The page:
Sep 20, 2014
Home| Tools| Events| Blogs| Discussions Sign UpLogin

October 2009 Archive for John Block Reports from Washington

RSS By: John Block,

John Block has dedicated his professional career to the fields of agriculture, food and health.

Energy Independence

Oct 29, 2009

Are we really serious about reducing our reliance on imported energy? Shouldn’t this be a priority for national security reasons, not to mention the jobs we can create and money we can save? We don’t want to be sending billions of dollars to the Middle East or to Hugo Chavez in Venezuela.
Yet it seems that every promising idea must face heavy headwinds. Here is an absolutely ridiculous example. The location is a mountain top in Greenbrier County, West Virginia. A Chicago-based company plans to build 122 windmills to catch those strong mountain breezes and turn that wind into energy for thousands of households.
Sounds great, but David Cowen, a bat lover, has filed suit, claiming that the big blades will kill the Indiana bat (bats live in caves). It will kill other bats, too, and birds, but he has filed a lawsuit which hinges on the fact that the Indiana bat is on the Endangered Species list. The case is being tried right now. The legal counsel representing the wind farm had this to say, “A $300 million environmentally friendly, clean, renewable energy project waiting to serve 50 thousand households is in limbo over a rare bat that nobody has ever seen on the project site.”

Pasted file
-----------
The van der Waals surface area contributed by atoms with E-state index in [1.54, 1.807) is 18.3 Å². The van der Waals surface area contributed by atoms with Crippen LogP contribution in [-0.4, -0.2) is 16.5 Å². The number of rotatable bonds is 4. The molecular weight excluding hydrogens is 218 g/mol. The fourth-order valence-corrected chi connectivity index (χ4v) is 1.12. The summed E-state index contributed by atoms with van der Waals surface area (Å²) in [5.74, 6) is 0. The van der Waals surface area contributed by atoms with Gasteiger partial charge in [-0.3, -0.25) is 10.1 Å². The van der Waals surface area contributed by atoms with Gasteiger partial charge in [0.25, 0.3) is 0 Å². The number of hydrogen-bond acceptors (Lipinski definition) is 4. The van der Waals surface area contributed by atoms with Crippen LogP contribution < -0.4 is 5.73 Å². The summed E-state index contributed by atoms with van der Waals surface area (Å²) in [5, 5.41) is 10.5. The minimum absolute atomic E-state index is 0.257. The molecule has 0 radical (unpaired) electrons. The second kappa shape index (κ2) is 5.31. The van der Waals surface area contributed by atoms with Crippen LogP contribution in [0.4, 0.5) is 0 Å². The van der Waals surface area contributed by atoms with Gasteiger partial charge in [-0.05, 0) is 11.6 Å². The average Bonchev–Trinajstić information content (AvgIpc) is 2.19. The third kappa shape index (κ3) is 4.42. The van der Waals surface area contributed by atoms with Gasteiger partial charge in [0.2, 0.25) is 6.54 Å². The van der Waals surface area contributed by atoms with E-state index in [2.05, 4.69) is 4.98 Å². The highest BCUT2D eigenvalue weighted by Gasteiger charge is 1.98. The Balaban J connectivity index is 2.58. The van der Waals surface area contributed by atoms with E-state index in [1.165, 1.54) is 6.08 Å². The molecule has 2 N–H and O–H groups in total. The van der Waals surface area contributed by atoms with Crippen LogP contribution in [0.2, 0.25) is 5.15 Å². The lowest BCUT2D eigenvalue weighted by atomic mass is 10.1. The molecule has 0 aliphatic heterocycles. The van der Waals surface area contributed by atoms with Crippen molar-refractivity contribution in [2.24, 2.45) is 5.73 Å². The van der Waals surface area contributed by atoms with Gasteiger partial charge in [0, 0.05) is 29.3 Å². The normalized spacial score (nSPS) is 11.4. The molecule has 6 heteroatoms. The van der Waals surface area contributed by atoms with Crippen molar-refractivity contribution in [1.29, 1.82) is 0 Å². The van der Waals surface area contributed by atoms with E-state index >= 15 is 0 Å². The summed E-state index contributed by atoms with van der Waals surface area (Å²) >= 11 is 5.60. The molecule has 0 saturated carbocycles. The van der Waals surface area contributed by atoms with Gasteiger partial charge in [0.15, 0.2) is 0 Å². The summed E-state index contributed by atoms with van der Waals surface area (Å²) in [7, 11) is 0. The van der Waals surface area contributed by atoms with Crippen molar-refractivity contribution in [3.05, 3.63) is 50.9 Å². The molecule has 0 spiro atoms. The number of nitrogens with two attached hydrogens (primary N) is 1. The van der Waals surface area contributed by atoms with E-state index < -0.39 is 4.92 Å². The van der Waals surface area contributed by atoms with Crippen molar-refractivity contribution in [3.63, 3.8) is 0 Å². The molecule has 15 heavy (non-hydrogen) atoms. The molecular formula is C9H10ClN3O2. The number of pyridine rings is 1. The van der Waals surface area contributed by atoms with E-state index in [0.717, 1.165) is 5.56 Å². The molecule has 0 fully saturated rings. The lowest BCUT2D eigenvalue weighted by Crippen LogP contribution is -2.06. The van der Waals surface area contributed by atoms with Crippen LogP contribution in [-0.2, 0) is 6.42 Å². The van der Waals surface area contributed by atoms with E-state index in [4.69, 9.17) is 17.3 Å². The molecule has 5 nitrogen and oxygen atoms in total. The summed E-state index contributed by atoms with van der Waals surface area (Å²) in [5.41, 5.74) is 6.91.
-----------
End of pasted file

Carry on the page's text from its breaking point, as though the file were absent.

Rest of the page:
There are always trade-offs. We can’t worry about a few dead birds and bats. This kind of nonsense can drive a sane man batty. EPA estimates there are 457,000 Indiana bats. I think that’s more than enough.
We have experienced the same kind of objection to other sources of energy. The greens fight against nuclear. And they don’t want us to drill for our own oil. Many in the environmental crowd won’t support biofuels, even though biofuels are clean and reduce our reliance on imports. Some are against biotech crops. Biotech crops reduce our use of chemicals. That saves energy. Herbicides cut the need for tillage and that saves energy.
If America is going to have energy independence, we have to be willing to develop all of our available sources of energy and save where we can.
Until next week, I am John Block from Washington, D.C.

World Food Day

Oct 16, 2009